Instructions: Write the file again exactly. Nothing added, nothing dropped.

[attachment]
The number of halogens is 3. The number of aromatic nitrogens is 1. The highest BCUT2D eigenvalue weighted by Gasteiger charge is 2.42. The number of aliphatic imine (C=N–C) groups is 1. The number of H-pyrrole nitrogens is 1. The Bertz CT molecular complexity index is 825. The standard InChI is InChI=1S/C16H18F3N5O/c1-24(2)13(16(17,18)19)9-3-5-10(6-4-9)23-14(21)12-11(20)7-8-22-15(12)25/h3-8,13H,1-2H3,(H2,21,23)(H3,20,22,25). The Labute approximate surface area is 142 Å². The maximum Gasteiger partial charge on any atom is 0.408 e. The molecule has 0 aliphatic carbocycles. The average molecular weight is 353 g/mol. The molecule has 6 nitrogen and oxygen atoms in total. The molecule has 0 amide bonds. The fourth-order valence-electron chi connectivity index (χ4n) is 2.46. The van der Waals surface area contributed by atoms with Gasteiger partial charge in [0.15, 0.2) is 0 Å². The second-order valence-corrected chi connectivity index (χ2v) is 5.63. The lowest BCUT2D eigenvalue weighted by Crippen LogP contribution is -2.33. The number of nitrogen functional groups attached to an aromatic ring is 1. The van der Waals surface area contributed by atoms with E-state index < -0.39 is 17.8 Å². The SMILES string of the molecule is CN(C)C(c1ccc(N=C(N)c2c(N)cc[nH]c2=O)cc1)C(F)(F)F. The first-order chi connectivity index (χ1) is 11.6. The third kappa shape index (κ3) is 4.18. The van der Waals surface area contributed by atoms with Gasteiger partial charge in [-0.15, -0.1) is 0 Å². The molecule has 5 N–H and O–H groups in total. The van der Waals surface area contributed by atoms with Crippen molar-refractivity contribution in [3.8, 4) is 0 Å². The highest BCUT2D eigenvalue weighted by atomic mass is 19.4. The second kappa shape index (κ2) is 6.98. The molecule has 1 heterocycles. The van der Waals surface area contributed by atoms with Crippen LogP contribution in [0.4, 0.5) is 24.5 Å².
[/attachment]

The number of halogens is 3. The number of aromatic nitrogens is 1. The highest BCUT2D eigenvalue weighted by Gasteiger charge is 2.42. The number of aliphatic imine (C=N–C) groups is 1. The number of H-pyrrole nitrogens is 1. The Bertz CT molecular complexity index is 825. The standard InChI is InChI=1S/C16H18F3N5O/c1-24(2)13(16(17,18)19)9-3-5-10(6-4-9)23-14(21)12-11(20)7-8-22-15(12)25/h3-8,13H,1-2H3,(H2,21,23)(H3,20,22,25). The Labute approximate surface area is 142 Å². The maximum Gasteiger partial charge on any atom is 0.408 e. The molecule has 0 aliphatic carbocycles. The average molecular weight is 353 g/mol. The molecule has 6 nitrogen and oxygen atoms in total. The molecule has 0 amide bonds. The fourth-order valence-electron chi connectivity index (χ4n) is 2.46. The van der Waals surface area contributed by atoms with Gasteiger partial charge in [0.15, 0.2) is 0 Å². The second-order valence-corrected chi connectivity index (χ2v) is 5.63. The lowest BCUT2D eigenvalue weighted by Crippen LogP contribution is -2.33. The number of nitrogen functional groups attached to an aromatic ring is 1. The van der Waals surface area contributed by atoms with E-state index < -0.39 is 17.8 Å². The SMILES string of the molecule is CN(C)C(c1ccc(N=C(N)c2c(N)cc[nH]c2=O)cc1)C(F)(F)F. The first-order chi connectivity index (χ1) is 11.6. The third kappa shape index (κ3) is 4.18. The van der Waals surface area contributed by atoms with Gasteiger partial charge in [-0.15, -0.1) is 0 Å². The molecule has 5 N–H and O–H groups in total. The van der Waals surface area contributed by atoms with Crippen molar-refractivity contribution in [3.8, 4) is 0 Å². The highest BCUT2D eigenvalue weighted by atomic mass is 19.4. The second kappa shape index (κ2) is 6.98. The molecule has 1 heterocycles. The van der Waals surface area contributed by atoms with Crippen LogP contribution in [0.4, 0.5) is 24.5 Å².